It’s finally starting to cool off in the Midwest. We’ve been enjoying high 60 and low 70 degree temperatures for about a week or so now – and none too soon if you ask me.
After approximately one year of unseasonably warm temperatures which began last fall, I’m personally hoping for one very crisp autumn, followed by a heavy-snow- laden winter.
Unless you’ve lived through a few summers in a place like Louisiana (like I have), where 100-plus degree temperatures with 85 to 90% humidity for weeks on end are normal, you don’t really appreciate the value of four seasons.
One of my Minnesota friends used to always say about the sweltering, unforgiving Louisiana climate, which was perennially stuck in the “hot” position, that it just “wasn’t natural.” And she was right.
The heat wave which stifled the Midwest for the better part of the summer wasn’t natural either. It made my daily activities miserable, and it definitely presented night time sleep challenges. With my house heating up to 90-plus degrees by 5 p.m. every day, I had to pay special attention to thermostat control, the necessary ceiling fans in the on-position, and that my bedroom was sufficiently cooled down by the time I was ready for bed. Otherwise, it didn’t matter if I was taking Estroven Nighttime to help me sleep or not. It wasn’t going to happen.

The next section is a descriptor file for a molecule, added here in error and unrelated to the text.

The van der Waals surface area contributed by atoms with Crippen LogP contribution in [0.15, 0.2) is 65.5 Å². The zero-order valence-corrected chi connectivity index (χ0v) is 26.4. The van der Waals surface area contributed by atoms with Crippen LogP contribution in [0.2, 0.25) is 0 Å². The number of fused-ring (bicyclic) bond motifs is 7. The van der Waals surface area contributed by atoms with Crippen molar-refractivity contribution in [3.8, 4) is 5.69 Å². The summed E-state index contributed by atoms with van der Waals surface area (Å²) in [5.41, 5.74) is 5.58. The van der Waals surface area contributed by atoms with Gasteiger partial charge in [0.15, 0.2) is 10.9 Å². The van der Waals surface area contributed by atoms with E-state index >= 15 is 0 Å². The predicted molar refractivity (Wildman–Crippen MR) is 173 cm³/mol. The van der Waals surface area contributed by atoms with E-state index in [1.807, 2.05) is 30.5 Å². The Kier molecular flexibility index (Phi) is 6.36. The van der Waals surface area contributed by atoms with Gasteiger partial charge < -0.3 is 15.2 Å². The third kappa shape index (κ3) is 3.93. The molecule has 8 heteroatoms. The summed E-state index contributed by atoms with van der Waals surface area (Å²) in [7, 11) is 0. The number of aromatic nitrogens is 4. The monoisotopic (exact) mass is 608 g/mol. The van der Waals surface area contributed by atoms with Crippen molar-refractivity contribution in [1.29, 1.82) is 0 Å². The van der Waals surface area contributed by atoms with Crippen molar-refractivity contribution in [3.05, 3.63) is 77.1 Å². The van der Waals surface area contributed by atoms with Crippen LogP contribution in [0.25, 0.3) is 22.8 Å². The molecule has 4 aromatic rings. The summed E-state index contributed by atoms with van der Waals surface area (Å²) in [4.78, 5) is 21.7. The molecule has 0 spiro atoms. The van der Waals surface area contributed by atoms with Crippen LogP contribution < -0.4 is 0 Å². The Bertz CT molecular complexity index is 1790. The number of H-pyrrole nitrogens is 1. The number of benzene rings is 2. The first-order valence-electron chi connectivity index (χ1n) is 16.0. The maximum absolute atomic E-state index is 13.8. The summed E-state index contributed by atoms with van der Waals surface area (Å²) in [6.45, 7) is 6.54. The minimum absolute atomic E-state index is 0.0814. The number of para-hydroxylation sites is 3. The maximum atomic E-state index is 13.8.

All in all, I survived the hot summer of 2012. But I’m definitely looking forward to cooler temperatures in the coming seasons. Perhaps it’s not so much the temperature changes that are nice, but the general nature of change itself. It can be refreshing and rejuvenating when things are, in the words of Pop Music icon, Madonna, “all shiny and new.”
Ultimately, menopause can be that way too – all shiny and new. Although, when the rocky ride of perimenopause sets the change of menopause in motion, most women don’t exactly feel that way. That’s because when you’re in the thick of perimenopause , it feels like it’s going to last forever, and well, that can be pretty darn discouraging. It certainly was for me.
Change can be very scary too, particularly if you don’t know what it’s going to be like on the other side. By the time the average woman begins going through perimenopause, she has lived long enough to know that happy endings are not always guaranteed.
How does she know that the change of menopause isn’t really going to be another sad story where the ruby slippers don’t fit, and her prince charming turns out to be just a toad anyway? She doesn’t. So who can blame her then, if she’s reluctant to embrace a change that signals the end of life as she has always known it? Not me.
When a woman is going through the change of menopause , what she needs most is to know that all of the hormonal hoopla is eventually going to give way to a time of life that is actually pretty grand. I mean, seriously, who’s going to complain about a life that is no longer punctuated by a period? You got it. Not me.